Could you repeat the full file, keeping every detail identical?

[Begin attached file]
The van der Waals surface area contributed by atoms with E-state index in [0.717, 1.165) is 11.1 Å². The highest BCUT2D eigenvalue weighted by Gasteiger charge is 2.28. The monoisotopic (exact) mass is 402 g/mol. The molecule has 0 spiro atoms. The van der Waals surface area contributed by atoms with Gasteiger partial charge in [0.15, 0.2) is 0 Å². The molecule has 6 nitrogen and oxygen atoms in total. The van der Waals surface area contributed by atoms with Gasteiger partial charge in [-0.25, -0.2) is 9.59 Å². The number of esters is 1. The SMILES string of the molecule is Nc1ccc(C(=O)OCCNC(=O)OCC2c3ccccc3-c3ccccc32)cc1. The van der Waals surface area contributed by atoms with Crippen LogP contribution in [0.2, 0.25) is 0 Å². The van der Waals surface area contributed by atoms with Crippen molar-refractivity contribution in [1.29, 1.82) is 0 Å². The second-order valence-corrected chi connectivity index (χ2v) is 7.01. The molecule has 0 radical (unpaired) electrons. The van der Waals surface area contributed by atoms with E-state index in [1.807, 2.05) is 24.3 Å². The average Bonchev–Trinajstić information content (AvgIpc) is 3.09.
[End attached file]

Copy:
The van der Waals surface area contributed by atoms with E-state index in [0.717, 1.165) is 11.1 Å². The highest BCUT2D eigenvalue weighted by Gasteiger charge is 2.28. The monoisotopic (exact) mass is 402 g/mol. The molecule has 0 spiro atoms. The van der Waals surface area contributed by atoms with Gasteiger partial charge in [0.15, 0.2) is 0 Å². The molecule has 6 nitrogen and oxygen atoms in total. The van der Waals surface area contributed by atoms with Gasteiger partial charge in [-0.25, -0.2) is 9.59 Å². The number of esters is 1. The SMILES string of the molecule is Nc1ccc(C(=O)OCCNC(=O)OCC2c3ccccc3-c3ccccc32)cc1. The van der Waals surface area contributed by atoms with Crippen LogP contribution in [0.2, 0.25) is 0 Å². The van der Waals surface area contributed by atoms with Crippen molar-refractivity contribution in [1.29, 1.82) is 0 Å². The second-order valence-corrected chi connectivity index (χ2v) is 7.01. The molecule has 0 radical (unpaired) electrons. The van der Waals surface area contributed by atoms with E-state index in [1.807, 2.05) is 24.3 Å². The average Bonchev–Trinajstić information content (AvgIpc) is 3.09.